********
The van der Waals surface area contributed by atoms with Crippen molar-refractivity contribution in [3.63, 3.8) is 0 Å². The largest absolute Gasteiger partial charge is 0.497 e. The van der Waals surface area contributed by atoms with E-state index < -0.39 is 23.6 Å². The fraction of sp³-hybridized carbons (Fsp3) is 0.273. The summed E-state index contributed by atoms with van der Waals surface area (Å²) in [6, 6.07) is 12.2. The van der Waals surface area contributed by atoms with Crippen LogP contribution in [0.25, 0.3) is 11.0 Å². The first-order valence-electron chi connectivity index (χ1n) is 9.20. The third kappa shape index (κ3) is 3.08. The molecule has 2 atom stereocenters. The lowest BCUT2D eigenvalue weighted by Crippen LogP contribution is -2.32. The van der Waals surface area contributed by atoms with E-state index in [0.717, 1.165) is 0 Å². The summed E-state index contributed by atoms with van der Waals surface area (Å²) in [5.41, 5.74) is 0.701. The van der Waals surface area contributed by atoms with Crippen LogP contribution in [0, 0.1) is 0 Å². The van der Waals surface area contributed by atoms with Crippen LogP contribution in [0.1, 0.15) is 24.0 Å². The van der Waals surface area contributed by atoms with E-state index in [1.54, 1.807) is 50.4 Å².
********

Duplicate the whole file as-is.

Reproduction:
The van der Waals surface area contributed by atoms with Crippen molar-refractivity contribution in [3.63, 3.8) is 0 Å². The largest absolute Gasteiger partial charge is 0.497 e. The van der Waals surface area contributed by atoms with E-state index < -0.39 is 23.6 Å². The fraction of sp³-hybridized carbons (Fsp3) is 0.273. The summed E-state index contributed by atoms with van der Waals surface area (Å²) in [6, 6.07) is 12.2. The van der Waals surface area contributed by atoms with Crippen LogP contribution in [0.25, 0.3) is 11.0 Å². The first-order valence-electron chi connectivity index (χ1n) is 9.20. The third kappa shape index (κ3) is 3.08. The molecule has 2 atom stereocenters. The lowest BCUT2D eigenvalue weighted by Crippen LogP contribution is -2.32. The van der Waals surface area contributed by atoms with E-state index in [0.717, 1.165) is 0 Å². The summed E-state index contributed by atoms with van der Waals surface area (Å²) in [5.41, 5.74) is 0.701. The van der Waals surface area contributed by atoms with Crippen LogP contribution in [0, 0.1) is 0 Å². The van der Waals surface area contributed by atoms with Crippen LogP contribution in [0.1, 0.15) is 24.0 Å². The van der Waals surface area contributed by atoms with E-state index in [1.54, 1.807) is 50.4 Å².